Why Birds Need Native Plants
It’s simple: birds need native plants. Native plants provide better sources of food than nonnative plants because they support the insects that birds rely on to feed themselves and their young. Compared to a conventional sod lawn, and a yard full of a diversity of native plants provides much better habitat for birds to nest in.
This habitat can also help birds adapt and survive amid a changing climate. Two-thirds of North American bird species are threatened by climate change, and native plants can help increase their resilience by giving them food and places to rest and nest. Our changing climate is already affecting many species of birds, causing their ranges to shift and shrink over time. Rising temperatures affect the timing of seasons, insect hatches, flower blooms, and other delicate links in the ecosystem that birds depend on. To protect birds from the impacts of a warming world, we need to reduce carbon pollution and protect the native plant habitats they need, now and into the future. Growing native plants is also a great way to reduce your climate impact by using less fertilizers, pesticides and water in your garden.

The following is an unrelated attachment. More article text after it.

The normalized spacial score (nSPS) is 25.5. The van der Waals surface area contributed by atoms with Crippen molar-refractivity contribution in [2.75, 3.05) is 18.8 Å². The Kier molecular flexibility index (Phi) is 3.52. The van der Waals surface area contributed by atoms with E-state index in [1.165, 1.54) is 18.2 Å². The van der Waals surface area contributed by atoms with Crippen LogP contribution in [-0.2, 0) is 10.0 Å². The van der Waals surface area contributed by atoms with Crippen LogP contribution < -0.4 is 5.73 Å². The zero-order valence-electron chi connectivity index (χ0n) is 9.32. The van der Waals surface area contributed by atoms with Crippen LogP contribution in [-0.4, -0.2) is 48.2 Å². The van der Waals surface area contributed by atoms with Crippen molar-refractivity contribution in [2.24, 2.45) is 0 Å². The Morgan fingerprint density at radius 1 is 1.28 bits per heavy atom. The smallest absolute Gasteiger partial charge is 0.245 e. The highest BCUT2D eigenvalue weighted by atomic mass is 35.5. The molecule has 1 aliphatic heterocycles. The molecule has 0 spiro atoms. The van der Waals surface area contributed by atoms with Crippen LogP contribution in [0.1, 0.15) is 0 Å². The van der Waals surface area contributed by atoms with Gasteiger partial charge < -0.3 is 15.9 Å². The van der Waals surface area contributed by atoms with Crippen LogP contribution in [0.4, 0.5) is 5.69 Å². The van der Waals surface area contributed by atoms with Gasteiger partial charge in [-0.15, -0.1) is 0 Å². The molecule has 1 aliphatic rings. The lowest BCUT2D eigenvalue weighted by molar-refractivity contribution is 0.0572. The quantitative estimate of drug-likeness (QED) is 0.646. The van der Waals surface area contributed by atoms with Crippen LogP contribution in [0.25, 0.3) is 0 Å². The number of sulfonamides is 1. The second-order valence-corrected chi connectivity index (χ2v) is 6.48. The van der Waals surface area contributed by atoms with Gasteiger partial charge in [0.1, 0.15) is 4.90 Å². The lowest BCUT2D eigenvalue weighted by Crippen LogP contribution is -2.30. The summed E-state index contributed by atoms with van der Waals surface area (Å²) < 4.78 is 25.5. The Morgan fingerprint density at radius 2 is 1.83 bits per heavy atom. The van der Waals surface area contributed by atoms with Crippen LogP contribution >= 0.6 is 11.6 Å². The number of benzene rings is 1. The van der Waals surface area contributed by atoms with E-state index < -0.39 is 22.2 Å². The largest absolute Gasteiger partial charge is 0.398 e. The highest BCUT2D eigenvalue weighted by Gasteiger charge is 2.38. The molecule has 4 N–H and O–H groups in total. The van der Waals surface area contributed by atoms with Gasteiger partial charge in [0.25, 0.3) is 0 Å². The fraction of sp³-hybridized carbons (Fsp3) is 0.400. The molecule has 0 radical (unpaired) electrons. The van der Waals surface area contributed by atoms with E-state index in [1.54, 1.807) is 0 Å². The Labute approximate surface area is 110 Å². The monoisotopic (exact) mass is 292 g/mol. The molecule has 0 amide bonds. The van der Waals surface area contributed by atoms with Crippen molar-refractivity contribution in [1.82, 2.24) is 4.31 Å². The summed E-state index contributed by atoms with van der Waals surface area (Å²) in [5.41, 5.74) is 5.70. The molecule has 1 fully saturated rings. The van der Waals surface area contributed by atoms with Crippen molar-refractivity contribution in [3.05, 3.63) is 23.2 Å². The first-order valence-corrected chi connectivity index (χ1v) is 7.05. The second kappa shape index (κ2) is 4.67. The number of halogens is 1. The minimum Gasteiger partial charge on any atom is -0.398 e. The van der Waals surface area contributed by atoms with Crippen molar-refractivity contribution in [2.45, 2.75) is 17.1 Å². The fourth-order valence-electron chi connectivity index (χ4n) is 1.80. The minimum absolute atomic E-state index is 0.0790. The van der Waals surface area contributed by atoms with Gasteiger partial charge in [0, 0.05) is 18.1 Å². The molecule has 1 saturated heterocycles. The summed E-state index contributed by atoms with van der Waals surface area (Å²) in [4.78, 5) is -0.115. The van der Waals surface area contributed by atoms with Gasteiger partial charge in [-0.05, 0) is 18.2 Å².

Once you start experimenting with native plants, you might see some of these climate-threatened birds along the Front Range of Colorado visit your yard, depending on the landscape around you: Green-Tailed Towhee, Townsend’s Solitaire, Cassin’s Finch, Western Wood-Pewee, Western Tanager, Broad-Tailed Hummingbird, and Pine Siskin. Birds and pollinators will benefit from your garden more than ever right now. Enjoy photos of some of these beautiful birds below, courtesy of Audubon Rockies. For help identifying the birds that visit your garden, use the Audubon's Guide To North American Birds or download The Audubon Bird Guide App for free!